The All Whites may have to play three 2022 World Cup qualifying games within one Fifa window next year, as a result of the Covid-19 disruptions to the sport.
Under that scenario, all of the European and American based-players available to coach Danny Hay would likely miss at least one match, given the travel implications.
New Zealand has World Cup qualifying matches scheduled for September (one), October (two) and November (two) this year.
There is still hope that some or all of those matches may go ahead, as the Pacific region has been relatively unaffected by the coronavirus outbreak so far, and this country is tracking in the right direction.
But there is a lot of uncertainty, and border restrictions are likely to remain in place for some time.
The decision will come down to Fifa, in consultation with the Oceania Football Confederation.
If those matches can't be played this year, the OFC has several contingency plans.
The worst case scenario will see the matches being played in March and May/June next year, two windows that had been earmarked for friendly matches by Hay.
The All Whites would be required to play two qualifying games in March, then three across a period of eight days from May 31 to June 8.
"If Fifa allow us, then we can play five match days in two windows but that is not ideal," said OFC General Secretary Franck Castillo. "We are in a good position in the Pacific and we are going to ask Fifa to keep our windows [this year], if possible. But we have to plan for all scenarios."
It would be tough on all teams involved but particularly New Zealand, whose team assembles from across the globe.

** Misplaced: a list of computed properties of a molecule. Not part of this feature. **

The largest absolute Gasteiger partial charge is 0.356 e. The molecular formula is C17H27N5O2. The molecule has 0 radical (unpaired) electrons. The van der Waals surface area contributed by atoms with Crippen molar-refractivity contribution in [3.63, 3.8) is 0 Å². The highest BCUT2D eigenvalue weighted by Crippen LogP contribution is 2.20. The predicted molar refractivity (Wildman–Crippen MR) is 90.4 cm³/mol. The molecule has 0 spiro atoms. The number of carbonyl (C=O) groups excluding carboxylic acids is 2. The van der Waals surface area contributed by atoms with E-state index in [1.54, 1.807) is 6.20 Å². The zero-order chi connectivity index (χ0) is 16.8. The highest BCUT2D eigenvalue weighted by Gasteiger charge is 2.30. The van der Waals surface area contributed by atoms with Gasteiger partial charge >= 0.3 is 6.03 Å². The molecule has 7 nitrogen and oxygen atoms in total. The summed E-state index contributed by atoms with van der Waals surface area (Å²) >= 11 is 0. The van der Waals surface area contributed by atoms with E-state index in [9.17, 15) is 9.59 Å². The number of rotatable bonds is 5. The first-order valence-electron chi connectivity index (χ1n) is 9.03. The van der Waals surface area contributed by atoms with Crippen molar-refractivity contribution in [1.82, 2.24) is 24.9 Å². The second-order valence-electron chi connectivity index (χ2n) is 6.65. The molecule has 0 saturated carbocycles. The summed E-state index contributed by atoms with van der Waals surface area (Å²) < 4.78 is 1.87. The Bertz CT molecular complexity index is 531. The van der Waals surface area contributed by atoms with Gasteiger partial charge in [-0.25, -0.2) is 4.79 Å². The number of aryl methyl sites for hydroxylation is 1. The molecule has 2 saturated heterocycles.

It would probably mean that most overseas-based All Whites couldn't be considered for the first match of a three game window, given the travel time and jet lag.
It would also mean that New Zealand would be unable to play any friendlies against non-Oceania opposition until November 2021, an unprecedented two year gap at that stage of a World Cup cycle.
Stage two of OFC qualifying is set down for September 2021, with the stage three OFC finals in October, before the inter-continental playoffs in March 2022.
Another major headache for OFC is the qualifying matches for the Under-17 Womens's World Cup in India, which have yet to be played.
Depending on when the postponed tournament is rescheduled for (either December 2020 or the first quarter of 2021), New Zealand may be given direct entry by OFC.
"If we are not able to organise the qualifiers for the U-17 World Cup then the [OFC] executive committee could nominate the best team and today the best team is New Zealand," said Castillo. "But we would prefer not to make this decision."
Castillo said despite the ongoing logistical challenges, the top priority remains the health and safety of everyone associated with football in the region.
"We won't do anything to compromise that," said Castillo. 'That's why we made the decision on March 6 (to stop all match activity)."
That's also why OFC announced a special grant of $50,00 to each of their 11 member associations last week, to help with Covid-19 associated costs.
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"Sometimes you need an immediate response," said Castillo. "You cannot wait. [In the Islands] a lot of people were receiving some money for coaching, refereeing, other things and suddenly they have nothing. These people are paying for food for the family."